“[C]oncerning the RCI anniversary, attached are scans of a QSL card from the CBC International Service for reception on 20 April 1964 when I was in high school. That was on the Knight-Kit Span Master regenerative receiver I had built the previous Christmas.”

radio_canada2 (1)

“About 50 years later (in 2012, actually), I did an interview with RCI’s Victor Nerenberg on GPS and the ionosphere, which appeared on the RCI program “The Link.”

It’s still on their website:
http://www.rcinet.ca/english/archives/program/the-link/home/date/27-01-2012/
(about 15 minutes in)
and
http://www.rcinet.ca/english/archives/program/the-link/archives/episode/09-10_2012-01-30-the-link-friday-january-27-2012/

The RCI site also is featuring some information related to the 70th anniversary:
www.rcinet.ca/rci70-en/

And, lastly, there’s also some interesting stuff in the CBC’s Digital Archives under
http://www.cbc.ca/archives/categories/arts-entertainment/media/radio-canada-international-canadas-voice-to-the-world/broadcasting-to-the-world.html
There was also an episode of the CBC Rewind archives program on RCI:
http://www.cbc.ca/player/Radio/Rewind/2011/ID/2167995222/

Many thanks, Richard! I wish I understood the ionosphere as well as you do–that was a fascinating interview. Thanks for sharing your knowledge.

Gorgeous QSL card, by the way!

Remembering Radio Canada International’s final shortwave broadcast

The transmitter building of Radio Canada International, Sackville, NB.

The transmitter building of Radio Canada International, Sackville, NB.

I spent the summer of 2012 in an off-grid cabin on the eastern coast of Prince Edward Island, Canada. That summer, I listened as two of my favorite shortwave broadcasters left the air within weeks of each other: Radio Netherlands Worldwide and Radio Canada International.

I was able to not only listen to the final broadcasts of Radio Netherlands, but also record them. I wrote a post about that memorable experience.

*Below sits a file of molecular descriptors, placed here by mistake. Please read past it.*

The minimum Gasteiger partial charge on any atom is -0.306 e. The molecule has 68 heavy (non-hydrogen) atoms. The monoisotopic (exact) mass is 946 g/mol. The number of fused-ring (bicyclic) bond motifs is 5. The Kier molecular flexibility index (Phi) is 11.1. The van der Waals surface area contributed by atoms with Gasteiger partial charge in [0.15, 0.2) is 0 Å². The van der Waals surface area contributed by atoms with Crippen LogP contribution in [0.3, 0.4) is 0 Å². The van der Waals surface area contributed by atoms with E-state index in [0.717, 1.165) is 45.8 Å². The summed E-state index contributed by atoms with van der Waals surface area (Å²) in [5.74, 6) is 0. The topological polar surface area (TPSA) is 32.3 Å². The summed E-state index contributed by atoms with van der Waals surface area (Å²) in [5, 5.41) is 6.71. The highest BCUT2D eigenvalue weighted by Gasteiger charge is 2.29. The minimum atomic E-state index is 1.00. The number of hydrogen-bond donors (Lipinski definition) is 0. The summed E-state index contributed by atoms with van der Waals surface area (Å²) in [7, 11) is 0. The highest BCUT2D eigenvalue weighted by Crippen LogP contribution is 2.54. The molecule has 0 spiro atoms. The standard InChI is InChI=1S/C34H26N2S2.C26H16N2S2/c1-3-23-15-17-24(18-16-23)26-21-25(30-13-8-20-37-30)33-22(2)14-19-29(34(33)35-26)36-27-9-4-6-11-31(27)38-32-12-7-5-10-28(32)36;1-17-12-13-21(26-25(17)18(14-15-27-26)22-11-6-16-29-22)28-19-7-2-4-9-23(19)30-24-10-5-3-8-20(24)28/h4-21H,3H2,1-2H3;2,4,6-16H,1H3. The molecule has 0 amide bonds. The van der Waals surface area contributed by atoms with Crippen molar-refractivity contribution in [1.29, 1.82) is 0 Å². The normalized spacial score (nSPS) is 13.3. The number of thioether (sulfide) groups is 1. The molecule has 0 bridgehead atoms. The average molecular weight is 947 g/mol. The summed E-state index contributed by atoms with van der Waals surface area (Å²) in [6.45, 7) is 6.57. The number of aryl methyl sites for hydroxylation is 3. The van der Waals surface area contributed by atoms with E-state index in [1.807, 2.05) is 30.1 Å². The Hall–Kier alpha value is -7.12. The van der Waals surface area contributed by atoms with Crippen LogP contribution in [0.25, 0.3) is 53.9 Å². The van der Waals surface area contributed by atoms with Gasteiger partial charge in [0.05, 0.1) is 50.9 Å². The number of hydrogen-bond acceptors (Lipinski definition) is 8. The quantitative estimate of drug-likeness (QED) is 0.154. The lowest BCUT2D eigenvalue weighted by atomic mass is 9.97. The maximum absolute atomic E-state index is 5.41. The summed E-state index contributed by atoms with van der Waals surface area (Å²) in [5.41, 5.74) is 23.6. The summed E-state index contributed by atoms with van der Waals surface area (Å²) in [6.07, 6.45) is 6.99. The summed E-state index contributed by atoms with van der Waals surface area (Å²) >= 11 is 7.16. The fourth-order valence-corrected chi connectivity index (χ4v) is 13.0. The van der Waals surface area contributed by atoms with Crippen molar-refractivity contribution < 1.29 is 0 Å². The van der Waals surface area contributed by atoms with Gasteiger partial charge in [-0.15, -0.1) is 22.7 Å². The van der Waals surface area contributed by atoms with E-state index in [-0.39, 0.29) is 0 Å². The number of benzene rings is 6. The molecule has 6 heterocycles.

Ironically, though I was only a geographic stone’s-throw from the RCI Sackville transmitter site, I struggled to hear any Sackville signals as my location was too close for skywave propagation and a little too far for ground wave. Though I paid a visit to the transmitter site only two days prior, I was unable to hear or record RCI’s final broadcast.

Unlike RNW’s final broadcasts, RCI’s ended without fanfare and quite abruptly. This week, I heard a recording of that final RCI broadcast for the first time. My friend, Rajdeep Das, recorded it on June 24, 2012 in Kolkata, India. Rajdeep has kindly shared his recording with the Shortwave Radio Audio Archive and here on the SWLing Post.

This is a short 10 minute recording, beginning at 1550 UTC, June 24, 2012 on 11,675 kHz. Listeners will note that the broadcast ends abruptly during the mailbag program–obviously the Sackville transmitters were turned off prematurely.

Click here to download the recording as an MP3, or simply listen via the embedded player below:

While we’re talking about RCI, I would also like to thank @LeedsRadio, @UKDXer and Al Holt for sharing the following brilliant QSLs and pennant:

UK-DXer-RCI-QSL

Source: @UKDXer via Twitter

LeedsRadio-RCI-NorthQuebecService-QSL

Source: @LeedsRadio via Twitter

Al-Holt-RCI-QSL

Source: @grovekid2 (Al Holt) via Twitter

 

Thanks for the stroll down memory lane!

SWLing Post readers should note that Rajdeep Das has a DX blog you should visit. I’ve added Rajdeep’s site to our blog roll. Thanks again, Rajdeep!

Special Broadcast: 70th Anniversary of Radio Canada International via PCJ

RCI-Logo(Source: PCJ Radio International)

This year marks the 70th Anniversary of Radio Canada International. On March 16, 2015 from 0100 to 0200UTC PCJ Radio International will present a special tribute program for their 70th Anniversary.

The program will include a recent interview with Eric Koch who was a presenter in the German Section. He will talk about the test transmissions that took place before the CBC International Service was officially inaugurated on February 25, 1945. And a special program produced and presented by Ian McFarland and Bob Cadman for the 40th Anniversary.